Shared parental rights and responsibilities  means that most or all those aspects listed above of your child’s welfare remain the joint responsibility and right of both you and your spouse. Both of you retain equal parental rights and responsibilities, and both of you make joint decisions regarding your child’s welfare. You and your spouse will have to keep one another informed of any major changes affecting your child’s welfare and consult in advance as much as possible on decisions related to your child’s welfare.

Sole parental rights and responsibilities means that one of you is granted exclusive parental rights and responsibilities for all aspects of your child’s welfare, with the possible exception of the right and responsibility for support.

The court considers your child’s best interest in making an award for custody. The safety and well-being of your child are primary concerns, taking into account the following factors:

  • Your child’s age.
  • Your child’s relationship with you and your spouse, as well as any other person who would be significant in his or her life.
  • Your child’s wishes, if the court decides he or she is old enough to express a preference.
  • How long your child has lived in his or her current situation and whether it’s best to continue that situation.
  • The stability of any proposed living arrangements for your child.
  • You and your spouse’s motivation with regard to custody and your abilities to give your child love, affection and guidance.
  • Your child’s adjustment to his or her home, school and community.
  • You and your spouse’s abilities to allow your child frequent and continuing contact with the other parent.
  • You and your spouse’s abilities to cooperate or learn to cooperate in caring for your child.
  • Ways you and your spouse can resolve disputes, as well as the willingness of each of you to use those methods.
  • The effect on your child if one of you has sole authority over his or her upbringing.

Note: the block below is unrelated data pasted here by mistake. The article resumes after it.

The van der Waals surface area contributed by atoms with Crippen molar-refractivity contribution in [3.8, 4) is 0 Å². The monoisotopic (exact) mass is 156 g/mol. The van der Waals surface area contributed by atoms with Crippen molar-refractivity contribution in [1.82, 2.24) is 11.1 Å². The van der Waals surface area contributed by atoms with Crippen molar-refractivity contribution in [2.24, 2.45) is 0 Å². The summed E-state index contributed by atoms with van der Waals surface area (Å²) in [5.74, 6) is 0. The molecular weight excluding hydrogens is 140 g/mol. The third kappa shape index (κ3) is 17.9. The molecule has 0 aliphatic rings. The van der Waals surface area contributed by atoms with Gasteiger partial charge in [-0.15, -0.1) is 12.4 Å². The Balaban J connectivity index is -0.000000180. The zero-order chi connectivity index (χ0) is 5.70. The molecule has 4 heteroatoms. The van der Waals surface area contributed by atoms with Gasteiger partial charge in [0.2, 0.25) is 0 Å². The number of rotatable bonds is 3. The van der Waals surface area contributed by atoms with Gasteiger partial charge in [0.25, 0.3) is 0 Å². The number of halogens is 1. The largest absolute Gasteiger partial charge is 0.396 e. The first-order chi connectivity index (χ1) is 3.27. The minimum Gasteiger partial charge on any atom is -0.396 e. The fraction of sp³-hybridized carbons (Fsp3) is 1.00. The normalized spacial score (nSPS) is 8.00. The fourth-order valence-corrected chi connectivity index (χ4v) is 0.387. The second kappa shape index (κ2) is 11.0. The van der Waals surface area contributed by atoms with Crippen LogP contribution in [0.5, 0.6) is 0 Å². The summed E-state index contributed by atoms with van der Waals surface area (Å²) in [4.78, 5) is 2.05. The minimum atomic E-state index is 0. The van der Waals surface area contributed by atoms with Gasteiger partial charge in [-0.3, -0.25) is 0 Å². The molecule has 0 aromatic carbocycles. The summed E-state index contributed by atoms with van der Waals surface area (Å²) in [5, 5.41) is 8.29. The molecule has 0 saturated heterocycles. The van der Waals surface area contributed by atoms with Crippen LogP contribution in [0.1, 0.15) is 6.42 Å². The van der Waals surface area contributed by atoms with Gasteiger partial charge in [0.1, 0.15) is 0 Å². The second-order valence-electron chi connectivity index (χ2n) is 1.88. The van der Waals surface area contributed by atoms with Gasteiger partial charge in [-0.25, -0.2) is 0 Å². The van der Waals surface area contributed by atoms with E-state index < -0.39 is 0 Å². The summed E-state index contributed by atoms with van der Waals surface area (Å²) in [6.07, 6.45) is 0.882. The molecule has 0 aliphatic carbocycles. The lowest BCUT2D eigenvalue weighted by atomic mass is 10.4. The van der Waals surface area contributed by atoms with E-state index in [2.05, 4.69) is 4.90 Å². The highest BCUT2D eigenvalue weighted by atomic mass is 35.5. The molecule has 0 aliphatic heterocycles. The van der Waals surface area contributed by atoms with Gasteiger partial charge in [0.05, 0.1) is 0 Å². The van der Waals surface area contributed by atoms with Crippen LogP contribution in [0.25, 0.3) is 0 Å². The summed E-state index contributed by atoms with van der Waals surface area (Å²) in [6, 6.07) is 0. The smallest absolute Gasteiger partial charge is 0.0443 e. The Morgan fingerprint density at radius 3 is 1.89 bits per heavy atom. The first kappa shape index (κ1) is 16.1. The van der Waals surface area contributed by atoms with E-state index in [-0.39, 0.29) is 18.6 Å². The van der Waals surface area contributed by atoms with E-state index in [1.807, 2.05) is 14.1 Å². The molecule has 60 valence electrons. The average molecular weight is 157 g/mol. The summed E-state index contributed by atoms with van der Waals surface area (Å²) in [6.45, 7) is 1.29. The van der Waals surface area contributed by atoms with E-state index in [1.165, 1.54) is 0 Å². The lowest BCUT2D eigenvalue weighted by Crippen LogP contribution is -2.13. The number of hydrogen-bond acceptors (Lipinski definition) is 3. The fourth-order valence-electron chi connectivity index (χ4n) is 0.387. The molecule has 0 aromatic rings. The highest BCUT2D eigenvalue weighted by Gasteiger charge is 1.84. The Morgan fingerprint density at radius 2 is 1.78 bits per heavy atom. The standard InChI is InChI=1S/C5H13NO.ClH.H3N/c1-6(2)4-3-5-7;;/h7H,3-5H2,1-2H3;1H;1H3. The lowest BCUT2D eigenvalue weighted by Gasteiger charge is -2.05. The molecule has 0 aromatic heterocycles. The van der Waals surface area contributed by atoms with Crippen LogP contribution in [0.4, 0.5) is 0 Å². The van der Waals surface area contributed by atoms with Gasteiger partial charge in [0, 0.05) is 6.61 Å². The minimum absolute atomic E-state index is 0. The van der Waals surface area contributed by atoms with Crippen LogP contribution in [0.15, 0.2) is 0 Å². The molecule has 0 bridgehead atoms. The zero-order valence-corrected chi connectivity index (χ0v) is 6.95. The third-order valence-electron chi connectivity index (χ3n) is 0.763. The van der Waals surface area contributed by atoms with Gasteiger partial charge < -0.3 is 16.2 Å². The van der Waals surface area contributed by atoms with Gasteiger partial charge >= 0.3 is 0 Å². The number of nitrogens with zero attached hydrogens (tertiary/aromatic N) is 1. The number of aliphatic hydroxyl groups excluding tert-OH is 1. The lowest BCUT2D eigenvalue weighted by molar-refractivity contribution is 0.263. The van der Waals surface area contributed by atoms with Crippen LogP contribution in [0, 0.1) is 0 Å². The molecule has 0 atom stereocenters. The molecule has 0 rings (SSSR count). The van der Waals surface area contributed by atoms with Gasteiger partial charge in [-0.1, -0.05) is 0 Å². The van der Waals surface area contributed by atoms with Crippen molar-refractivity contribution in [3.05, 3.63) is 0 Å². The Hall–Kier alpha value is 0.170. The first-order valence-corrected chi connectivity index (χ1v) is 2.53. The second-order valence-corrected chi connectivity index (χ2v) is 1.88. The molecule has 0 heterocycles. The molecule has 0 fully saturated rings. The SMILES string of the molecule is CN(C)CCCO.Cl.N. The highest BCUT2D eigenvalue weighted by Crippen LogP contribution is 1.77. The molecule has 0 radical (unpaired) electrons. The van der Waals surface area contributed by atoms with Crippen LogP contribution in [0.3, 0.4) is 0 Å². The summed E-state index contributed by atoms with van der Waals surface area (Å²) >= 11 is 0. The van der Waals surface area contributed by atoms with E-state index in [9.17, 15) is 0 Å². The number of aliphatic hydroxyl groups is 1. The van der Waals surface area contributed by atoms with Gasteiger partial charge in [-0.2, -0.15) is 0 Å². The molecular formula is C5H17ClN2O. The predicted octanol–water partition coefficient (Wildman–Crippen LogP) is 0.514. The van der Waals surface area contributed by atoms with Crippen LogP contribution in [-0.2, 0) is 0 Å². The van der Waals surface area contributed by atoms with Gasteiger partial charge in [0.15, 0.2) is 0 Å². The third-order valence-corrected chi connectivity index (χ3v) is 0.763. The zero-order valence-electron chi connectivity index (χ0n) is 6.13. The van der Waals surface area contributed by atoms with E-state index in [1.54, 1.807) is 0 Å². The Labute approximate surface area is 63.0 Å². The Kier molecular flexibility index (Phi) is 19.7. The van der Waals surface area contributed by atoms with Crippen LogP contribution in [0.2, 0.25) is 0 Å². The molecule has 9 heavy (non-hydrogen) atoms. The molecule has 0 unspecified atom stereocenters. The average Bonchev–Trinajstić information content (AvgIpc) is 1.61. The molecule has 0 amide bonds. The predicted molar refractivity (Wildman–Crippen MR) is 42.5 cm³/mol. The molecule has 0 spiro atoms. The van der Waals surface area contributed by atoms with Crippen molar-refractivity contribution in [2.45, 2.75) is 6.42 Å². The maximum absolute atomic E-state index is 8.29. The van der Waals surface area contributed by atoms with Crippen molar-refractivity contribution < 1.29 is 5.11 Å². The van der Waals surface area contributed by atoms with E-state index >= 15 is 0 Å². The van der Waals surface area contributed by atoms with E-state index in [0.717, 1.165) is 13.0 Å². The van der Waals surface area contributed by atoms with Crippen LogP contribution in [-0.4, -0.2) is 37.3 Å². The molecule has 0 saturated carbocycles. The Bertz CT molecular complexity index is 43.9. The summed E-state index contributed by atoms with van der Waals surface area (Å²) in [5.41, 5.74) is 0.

• Any evidence of domestic abuse between you and your spouse, and how that abuse affects your child’s safety and emotional health.
  • Evidence of child abuse by you or your spouse.
  • Any other factor that might have an affect on the physical and psychological well-being of your child.
  • Whether you or your spouse has misused the state’s protection-from-abuse process and seems less than able to cooperate with the other parent in raising your child.
  • If your child is younger than 1, whether he or she is being breastfed.
In Maine, there also are clear provisions for grandparents’ rights to visitation. The state defines a grandparent as a biological or adoptive parent of your child’s biological or adoptive parent. The court may grant a grandparent reasonable rights of visitation or access if it seems to be in the best interest of your child and would not significantly interfere with any parent-child relationship or with you or your spouse’s rightful authority over the child. To determine if this is the case, the court will consider
  • Your child’s age.
  • Your child’s relationship with his or her grandparents, including how much contact they had previously.
  • Your child’s wishes, if the court decides he or she is old enough to express a preference.
  • How long your child has been living in his or her current situation and whether it’s best to maintain that situation.
  • Stability of any proposed living arrangements for your child.
  • The motivation of everyone involved and their abilities to show your child love, affection and guidance.
  • Your child’s adjustment to his or her current home, school and community.
  • The ability of parents and grandparents to cooperate or learn to cooperate in raising your child.
  • Ways all of you can resolve disputes, as well as the willingness of each of you to use those methods.
  • Any other factor that might have an affect on the physical and psychological well-being of your child.
  • Whether a grandparent has been convicted of a sex offense or a sexually violent offense.

7. How does the state calculate child support?

Maine’s child support guidelines are based on the Income Shares model. It uses a child support table that reflects the percentage of combined gross income that parents living in the same household in Maine ordinarily spend on their children.

You and your spouse’s annual gross incomes are added together and compared with the child support table to determine the basic support for each child. The total basic support obligation then is determined by adding work-related child care costs; health insurance premiums; and extraordinary medical expenses (recurring, uninsured medical expenses of more than $250 per child per year) to the basic support amount.